Vol.4 No.4, 25 March 2004

Bank Operates Without Interest


Imagine paying off a $200,000 mortgage and ending up with not only a mortgage-free house, but also $200,000 in cash.

In our interest-driven banking system, it would be inconceivable.

But for 26,000 members of Sweden's unique JAK Bank, the dream of getting rid of interest has become a reality.

Bank co-founder Eva Stenius is in Otara this week to speak at the Auckland Eco Show, a five-day "tent city" of talks, demonstrations and displays on sustainable living, housing, energy and agriculture.

Mrs Stenius said borrowers in the member-owned JAK Bank earn the right to interest-free loans after saving with the bank - also without earning interest - for several years.

Then, if they take out a $200,000 mortgage, they have to keep up repayments until they pay back the $200,000 loan plus up to a further $200,000 - a form of forced saving which means that each borrower in turn finances the next borrower.

The big difference from interest-based banking is that, instead of that extra $200,000 disappearing in interest payments to the bank, the borrowers ultimately get back the money they were forced to save.

"It's among friends. We are circulating the money amongst ourselves independent of others who want to exploit us," Mrs Stenius said. "It is based on humanitarian values rather than profit."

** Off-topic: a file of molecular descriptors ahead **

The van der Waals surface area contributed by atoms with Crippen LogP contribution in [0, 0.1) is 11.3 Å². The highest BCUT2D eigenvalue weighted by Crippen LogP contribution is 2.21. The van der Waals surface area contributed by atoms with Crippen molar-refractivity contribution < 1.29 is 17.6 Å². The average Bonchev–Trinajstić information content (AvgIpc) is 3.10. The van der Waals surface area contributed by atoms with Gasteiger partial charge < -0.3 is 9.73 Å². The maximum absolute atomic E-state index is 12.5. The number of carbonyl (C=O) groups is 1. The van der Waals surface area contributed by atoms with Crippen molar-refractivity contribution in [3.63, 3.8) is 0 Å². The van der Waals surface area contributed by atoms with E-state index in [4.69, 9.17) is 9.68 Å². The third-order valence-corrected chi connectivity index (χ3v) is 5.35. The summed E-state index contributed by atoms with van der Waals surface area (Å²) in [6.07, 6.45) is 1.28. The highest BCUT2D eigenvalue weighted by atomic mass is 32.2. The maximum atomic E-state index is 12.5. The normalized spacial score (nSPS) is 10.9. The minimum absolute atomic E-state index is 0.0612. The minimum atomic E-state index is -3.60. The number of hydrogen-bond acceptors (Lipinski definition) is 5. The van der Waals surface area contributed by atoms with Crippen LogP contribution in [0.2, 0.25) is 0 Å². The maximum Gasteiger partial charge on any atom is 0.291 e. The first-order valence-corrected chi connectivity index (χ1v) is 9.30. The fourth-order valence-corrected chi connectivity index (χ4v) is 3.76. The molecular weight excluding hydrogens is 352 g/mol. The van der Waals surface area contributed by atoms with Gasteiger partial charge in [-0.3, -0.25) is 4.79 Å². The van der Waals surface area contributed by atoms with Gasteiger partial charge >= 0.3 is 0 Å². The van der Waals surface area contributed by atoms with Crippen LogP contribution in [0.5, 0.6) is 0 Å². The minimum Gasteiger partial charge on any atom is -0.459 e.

The system depends on people being willing to save before and after taking out a loan without receiving interest.

Mrs Stenius says JAK members are willing to do that, to qualify for an interest-free mortgage themselves, and to help their families and communities.

"You have complete control over where your money goes," she said.

"Maybe you would like to give your savings points to your children for their education, or to help fund starting a business, or you might donate it for JAK to invest in community development or women's enterprises or sustainable development.

"A typical JAK member is one with ethical values. Quite a lot are my age [60s] and many are well educated. And there is a big group with less money who are into alternative living in the countryside.

"There are also a lot of immigrants from the Muslim community because of the Muslim law of no interest."

Mrs Stenius and her then-husband, Per, helped establish the Swedish JAK Bank in 1970, inspired by a similar Danish bank which later merged with a larger commercial bank.

The name comes from the Swedish words Jord, Arbete, Kapital - land, labour and capital, "the three cornerstones to economic development".

The Swedish bank learned from the mistakes of its Danish predecessor, which ran out of cash because too many members wanted big loans as soon as possible.

In the Swedish system, a person's loan entitlement is calculated on a strict formula based on "savings points".

"We are the safest bank in Sweden," Mrs Stenius said. "You can't just have a big loan - you also have to contribute."

Administration costs are covered by a $40 annual membership fee and a one-off loan fee based on a formula which works out at the equivalent of about a 2 per cent annual interest rate.

The bank has 30 paid staff in two offices, and members do their banking over the telephone.

But it also has 460 trained volunteers who organise lectures and exhibitions on sustainable development around the country.

For more information about the JAK: www.jak.se

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